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In a certain appliance store, each model of television is [#permalink]
31 Jul 2012, 12:15

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A

B

C

D

E

Difficulty:

55% (hard)

Question Stats:

57% (02:13) correct
43% (01:41) wrong based on 128 sessions

In a certain appliance store, each model of television is uniquely designated by a code made up of a particular ordered pair of letters. If the store has 60 different models of televisions, what is the minimum number of letters that must be used to make the codes?

A. 6 B. 7 C. 8 D. 9 E. 10

I think the official answer supplied by PR is incorrect. I Feel that D is the correct answer, they say C. Am I missing something?

In a certain appliance store, each model of television is [#permalink]
31 Jul 2012, 12:37

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thebogie17 wrote:

In a certain appliance store, each model of television is uniquely designated by a code made up of a particular ordered pair of letters. If the store has 60 different models of televisions, what is the minimum number of letters that must be used to make the codes?

A. 6 B. 7 C. 8 D. 9 E. 10

I think the official answer supplied by PR is incorrect. I Feel that D is the correct answer, they say C. Am I missing something?

If n is the number of distinct letters used to create the two lettered codes, then a total of \(n * n = n^2\) different codes can be created. We need \(n^2\geq60\). The smallest n which fulfills this condition is n = 8.

Answer C _________________

PhD in Applied Mathematics Love GMAT Quant questions and running.

Last edited by EvaJager on 30 Jul 2014, 05:52, edited 2 times in total.

Re: In a certain appliance store, each model of television is [#permalink]
31 Jul 2012, 12:54

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Expert's post

thebogie17 wrote:

In a certain appliance store, each model of television is uniquely designated by a code made up of a particular ordered pair of letters. If the store has 60 different models of televisions, what is the minimum number of letters that must be used to make the codes?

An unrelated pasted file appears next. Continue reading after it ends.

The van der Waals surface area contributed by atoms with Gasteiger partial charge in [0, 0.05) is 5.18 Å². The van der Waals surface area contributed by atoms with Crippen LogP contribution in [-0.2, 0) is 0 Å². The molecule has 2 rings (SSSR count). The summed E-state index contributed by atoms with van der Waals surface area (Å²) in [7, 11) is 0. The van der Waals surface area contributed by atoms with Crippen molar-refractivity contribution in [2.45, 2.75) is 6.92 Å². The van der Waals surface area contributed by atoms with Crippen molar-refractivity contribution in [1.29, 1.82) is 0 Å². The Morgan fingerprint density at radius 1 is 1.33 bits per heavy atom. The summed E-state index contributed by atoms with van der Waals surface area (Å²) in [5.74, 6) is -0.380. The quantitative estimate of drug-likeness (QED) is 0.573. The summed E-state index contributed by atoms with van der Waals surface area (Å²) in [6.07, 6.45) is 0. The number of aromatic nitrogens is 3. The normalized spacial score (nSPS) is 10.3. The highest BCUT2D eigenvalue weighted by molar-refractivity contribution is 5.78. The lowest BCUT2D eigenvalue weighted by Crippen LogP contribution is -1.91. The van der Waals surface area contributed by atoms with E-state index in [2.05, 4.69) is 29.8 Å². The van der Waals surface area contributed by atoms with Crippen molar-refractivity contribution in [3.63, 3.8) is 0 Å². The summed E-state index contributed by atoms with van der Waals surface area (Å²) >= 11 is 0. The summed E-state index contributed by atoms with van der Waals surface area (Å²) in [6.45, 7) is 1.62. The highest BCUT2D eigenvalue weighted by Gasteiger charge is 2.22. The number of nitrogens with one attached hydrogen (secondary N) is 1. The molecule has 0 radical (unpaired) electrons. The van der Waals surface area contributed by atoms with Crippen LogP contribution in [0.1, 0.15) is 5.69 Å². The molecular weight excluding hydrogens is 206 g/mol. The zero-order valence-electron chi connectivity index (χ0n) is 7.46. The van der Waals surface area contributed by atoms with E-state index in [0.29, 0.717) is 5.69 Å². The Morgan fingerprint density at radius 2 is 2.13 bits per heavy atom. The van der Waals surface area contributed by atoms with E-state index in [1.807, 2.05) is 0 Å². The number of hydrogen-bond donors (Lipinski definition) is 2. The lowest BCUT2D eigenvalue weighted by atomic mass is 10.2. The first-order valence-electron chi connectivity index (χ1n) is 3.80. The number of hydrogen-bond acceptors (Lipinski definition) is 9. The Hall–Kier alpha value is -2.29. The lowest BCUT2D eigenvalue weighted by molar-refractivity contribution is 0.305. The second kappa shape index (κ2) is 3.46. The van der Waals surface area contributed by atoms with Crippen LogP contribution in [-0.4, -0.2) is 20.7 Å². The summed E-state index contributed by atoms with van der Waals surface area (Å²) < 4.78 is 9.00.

A. 6 B. 7 C. 8 D. 9 E. 10

I think the official answer supplied by PR is incorrect. I Feel that D is the correct answer, they say C. Am I missing something?

Notice that we are not told that letters in two-letter code must be different. For example three letters A, B, and C give the following codes: AA; BB; CC; AB; BA; AC; CA; BC; CB.

So, if we have \(n\) distinct letters, then we can make \(n^2\) different codes (since each X in XX code can take \(n\) values). As there are 60 different models of TV then \(n^2\geq{60}\) must hold true. Since \(n\) must be an integer then the least value of \(n\) is 8.

Re: In a certain appliance store, each model of television is [#permalink]
20 Dec 2013, 02:36

Bunuel wrote:

Notice that we are not told that letters in two-letter code must be different.

Hey Bunuel,

One doubt regarding this question. Doesn't the phrase "ordered pair" mean nothing in the question? My inference was as it is an ordered pair it should be in alphabetical order.

Please clarify. Thanks.

Last edited by reddevils on 20 Dec 2013, 02:40, edited 1 time in total.

Re: In a certain appliance store, each model of television is [#permalink]
20 Dec 2013, 02:39

2

This post received KUDOS

Expert's post

reddevils wrote:

Hey Bunuel,

One doubt regarding this question. Doesn't the phrase "ordered pair" mean nothing in the question? My inference was as it is a ordered pair it should be in alphabetical order.

Please clarify. Thanks.

An ordered pair of letters mean that code AB considered different from code BA, so both are possible. _________________

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